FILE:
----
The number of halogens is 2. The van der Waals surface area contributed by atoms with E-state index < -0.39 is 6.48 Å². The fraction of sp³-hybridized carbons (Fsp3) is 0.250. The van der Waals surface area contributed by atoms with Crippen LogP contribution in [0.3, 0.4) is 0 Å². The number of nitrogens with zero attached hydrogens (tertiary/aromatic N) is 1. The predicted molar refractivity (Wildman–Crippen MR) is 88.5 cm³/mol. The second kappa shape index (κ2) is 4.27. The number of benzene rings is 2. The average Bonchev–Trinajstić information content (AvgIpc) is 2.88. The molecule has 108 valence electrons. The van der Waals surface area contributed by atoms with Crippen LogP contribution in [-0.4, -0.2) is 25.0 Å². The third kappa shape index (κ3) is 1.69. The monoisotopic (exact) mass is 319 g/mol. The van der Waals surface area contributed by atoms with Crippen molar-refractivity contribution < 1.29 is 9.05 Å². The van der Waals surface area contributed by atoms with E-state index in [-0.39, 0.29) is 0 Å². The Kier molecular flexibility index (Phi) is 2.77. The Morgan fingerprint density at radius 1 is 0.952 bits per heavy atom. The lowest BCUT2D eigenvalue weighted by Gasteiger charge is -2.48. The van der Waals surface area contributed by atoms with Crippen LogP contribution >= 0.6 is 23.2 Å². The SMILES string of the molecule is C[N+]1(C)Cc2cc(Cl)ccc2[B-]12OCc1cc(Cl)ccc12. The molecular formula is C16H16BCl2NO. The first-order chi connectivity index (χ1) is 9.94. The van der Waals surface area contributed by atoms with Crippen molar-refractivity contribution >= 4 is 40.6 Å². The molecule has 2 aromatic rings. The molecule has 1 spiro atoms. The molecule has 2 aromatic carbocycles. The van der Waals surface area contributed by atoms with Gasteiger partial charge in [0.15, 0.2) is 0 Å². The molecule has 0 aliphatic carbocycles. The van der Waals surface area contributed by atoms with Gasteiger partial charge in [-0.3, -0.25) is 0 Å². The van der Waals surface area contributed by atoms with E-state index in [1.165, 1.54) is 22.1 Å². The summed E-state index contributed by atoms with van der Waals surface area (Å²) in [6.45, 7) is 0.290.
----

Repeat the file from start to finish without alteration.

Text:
The number of halogens is 2. The van der Waals surface area contributed by atoms with E-state index < -0.39 is 6.48 Å². The fraction of sp³-hybridized carbons (Fsp3) is 0.250. The van der Waals surface area contributed by atoms with Crippen LogP contribution in [0.3, 0.4) is 0 Å². The number of nitrogens with zero attached hydrogens (tertiary/aromatic N) is 1. The predicted molar refractivity (Wildman–Crippen MR) is 88.5 cm³/mol. The second kappa shape index (κ2) is 4.27. The number of benzene rings is 2. The average Bonchev–Trinajstić information content (AvgIpc) is 2.88. The molecule has 108 valence electrons. The van der Waals surface area contributed by atoms with Crippen LogP contribution in [-0.4, -0.2) is 25.0 Å². The third kappa shape index (κ3) is 1.69. The monoisotopic (exact) mass is 319 g/mol. The van der Waals surface area contributed by atoms with Crippen molar-refractivity contribution < 1.29 is 9.05 Å². The van der Waals surface area contributed by atoms with E-state index in [-0.39, 0.29) is 0 Å². The Kier molecular flexibility index (Phi) is 2.77. The Morgan fingerprint density at radius 1 is 0.952 bits per heavy atom. The lowest BCUT2D eigenvalue weighted by Gasteiger charge is -2.48. The van der Waals surface area contributed by atoms with Crippen LogP contribution >= 0.6 is 23.2 Å². The SMILES string of the molecule is C[N+]1(C)Cc2cc(Cl)ccc2[B-]12OCc1cc(Cl)ccc12. The molecular formula is C16H16BCl2NO. The first-order chi connectivity index (χ1) is 9.94. The van der Waals surface area contributed by atoms with Crippen molar-refractivity contribution >= 4 is 40.6 Å². The molecule has 2 aromatic rings. The molecule has 1 spiro atoms. The molecule has 2 aromatic carbocycles. The van der Waals surface area contributed by atoms with Gasteiger partial charge in [0.15, 0.2) is 0 Å². The molecule has 0 aliphatic carbocycles. The van der Waals surface area contributed by atoms with Gasteiger partial charge in [-0.3, -0.25) is 0 Å². The van der Waals surface area contributed by atoms with E-state index in [1.165, 1.54) is 22.1 Å². The summed E-state index contributed by atoms with van der Waals surface area (Å²) in [6.45, 7) is 0.290.